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Shock jock Stern enjoys unregulated radio debut

Howard Stern kicks off Sirius show with "2001: A Space Odyssey" music accompanied by symphony of flatulence.

U.S. "shock jock" Howard Stern made his debut on unregulated satellite radio on Monday after years of fines for indecency, using salty language that would normally be bleeped out on mainstream radio.

But fans who expected a non-stop barrage of four-letter words and extensive scatological descriptions during Stern's first show on Sirius Satellite Radio might have found the show relatively tame and Stern even scolded somebody for cursing.

Howard Stern

According to Stern, Sirius had about 600,000 subscribers when his deal was announced and that number has now jumped to more than 3.3 million, with 1.1 million new subscribers enrolling in the fourth quarter of 2005 alone.

The man who racked up $2.5 million in indecency fines for his previous employers kicked off the show with the theme music from "2001: A Space Odyssey" accompanied by a symphony of flatulence, a stalwart in Stern's bag of potty humor.

But while Stern and his on-air cohorts sprinkled their language with expletives and played a number of foul-languaged taped sections, the debut show was hardly the over-the-top smut fest many fans and critics had anticipated.

"I have a personal rule that I'm not going to curse," Stern said, despite uttering a handful of words that would no doubt have brought government fines on his former medium of broadcast radio and using a term normally not heard outside of a men's locker room to describe Martha Stewart's daughter, Alexis.

The few times an off-color word did leave Stern's mouth, he was quick to say that he was trying not to curse liberally and scolded others for turning to profanity for profanity's sake.

"Why do you have to use the F-word?" a prickly Stern said to one cast member.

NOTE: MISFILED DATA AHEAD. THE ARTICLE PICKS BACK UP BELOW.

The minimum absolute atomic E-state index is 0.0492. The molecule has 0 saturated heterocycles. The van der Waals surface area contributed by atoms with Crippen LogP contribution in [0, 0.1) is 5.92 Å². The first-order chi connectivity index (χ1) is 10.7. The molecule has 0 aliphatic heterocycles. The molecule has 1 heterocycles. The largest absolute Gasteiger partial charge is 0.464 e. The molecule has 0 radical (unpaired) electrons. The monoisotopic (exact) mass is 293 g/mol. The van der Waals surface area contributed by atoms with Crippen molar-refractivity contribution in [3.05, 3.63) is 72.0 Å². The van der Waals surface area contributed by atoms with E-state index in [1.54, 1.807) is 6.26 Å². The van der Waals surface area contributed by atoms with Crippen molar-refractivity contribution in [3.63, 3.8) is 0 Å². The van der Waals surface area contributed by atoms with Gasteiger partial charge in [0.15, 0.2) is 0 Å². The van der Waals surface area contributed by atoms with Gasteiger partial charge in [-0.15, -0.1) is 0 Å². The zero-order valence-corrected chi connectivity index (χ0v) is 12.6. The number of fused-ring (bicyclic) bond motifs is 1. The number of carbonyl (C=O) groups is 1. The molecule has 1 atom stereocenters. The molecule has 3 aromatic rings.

Stern rocked the broadcasting world in October 2004 when he signed a five-year contract with Sirius Satellite Radio reportedly valued at $500 million. Last week, Sirius said it was giving Stern 34 million shares, currently valued at around $220 million, because new subscriptions had exceeded targets.

Stern has two entire channels with Sirius, whose content is not regulated by the U.S. Federal Communications Commission and charges subscribers $12.95 a month for more than 100 channels.

Some lawmakers in Congress want to allow the FCC to regulate satellite radio and cable stations such as HBO, although such a development is not expected anytime soon.

Sirius trails rival XM Satellite Radio Holdings in the growing new market for satellite radio, but it is hoping Stern will help boost subscribers to 6 million by the end of 2006.

Stern spent much of the show putting to rest rumors that he had married his girlfriend, model Beth Ostrosky, during a New Year's vacation in Mexico.

He also introduced former "Star Trek" actor George Takei, who played Lieutenant Sulu on the sci-fi television show, as an announcer on the show. Stern interviewed Takei, who came out as gay last year, about his early sexual experiences.

In an on-air press conference during the show, Stern said the move to Sirius was the culmination of a dream.

"This represents a dream for all broadcasters...When management now holds you by the balls and says there's no place for you, now there's a place to come.

"There's limitless possibilities now," Stern continued. "We are going to go to new places and that doesn't mean the F-word. If that's what satellite means, then that's ridiculous. Then it's just pornography."

Story Copyright © 2006 Reuters Limited. All rights reserved.